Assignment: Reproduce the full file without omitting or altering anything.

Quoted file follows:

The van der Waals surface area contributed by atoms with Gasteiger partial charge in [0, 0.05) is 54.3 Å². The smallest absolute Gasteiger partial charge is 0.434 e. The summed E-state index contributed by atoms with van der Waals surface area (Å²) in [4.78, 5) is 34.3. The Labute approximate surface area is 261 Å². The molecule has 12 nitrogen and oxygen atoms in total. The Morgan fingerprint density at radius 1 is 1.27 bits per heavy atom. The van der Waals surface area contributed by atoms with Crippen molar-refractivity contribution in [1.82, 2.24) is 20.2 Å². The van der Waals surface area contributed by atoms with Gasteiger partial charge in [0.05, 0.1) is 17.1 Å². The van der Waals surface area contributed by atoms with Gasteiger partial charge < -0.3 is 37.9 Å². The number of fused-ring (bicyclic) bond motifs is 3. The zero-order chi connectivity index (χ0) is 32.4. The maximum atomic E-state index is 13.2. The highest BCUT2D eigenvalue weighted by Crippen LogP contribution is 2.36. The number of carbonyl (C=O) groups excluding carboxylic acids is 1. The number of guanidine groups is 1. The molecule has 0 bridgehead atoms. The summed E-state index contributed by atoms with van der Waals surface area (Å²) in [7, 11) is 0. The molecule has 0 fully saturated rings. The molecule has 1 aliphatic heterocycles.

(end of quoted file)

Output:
The van der Waals surface area contributed by atoms with Gasteiger partial charge in [0, 0.05) is 54.3 Å². The smallest absolute Gasteiger partial charge is 0.434 e. The summed E-state index contributed by atoms with van der Waals surface area (Å²) in [4.78, 5) is 34.3. The Labute approximate surface area is 261 Å². The molecule has 12 nitrogen and oxygen atoms in total. The Morgan fingerprint density at radius 1 is 1.27 bits per heavy atom. The van der Waals surface area contributed by atoms with Crippen molar-refractivity contribution in [1.82, 2.24) is 20.2 Å². The van der Waals surface area contributed by atoms with Gasteiger partial charge in [0.05, 0.1) is 17.1 Å². The van der Waals surface area contributed by atoms with Gasteiger partial charge < -0.3 is 37.9 Å². The number of fused-ring (bicyclic) bond motifs is 3. The zero-order chi connectivity index (χ0) is 32.4. The maximum atomic E-state index is 13.2. The highest BCUT2D eigenvalue weighted by Crippen LogP contribution is 2.36. The number of carbonyl (C=O) groups excluding carboxylic acids is 1. The number of guanidine groups is 1. The molecule has 0 bridgehead atoms. The summed E-state index contributed by atoms with van der Waals surface area (Å²) in [7, 11) is 0. The molecule has 0 fully saturated rings. The molecule has 1 aliphatic heterocycles.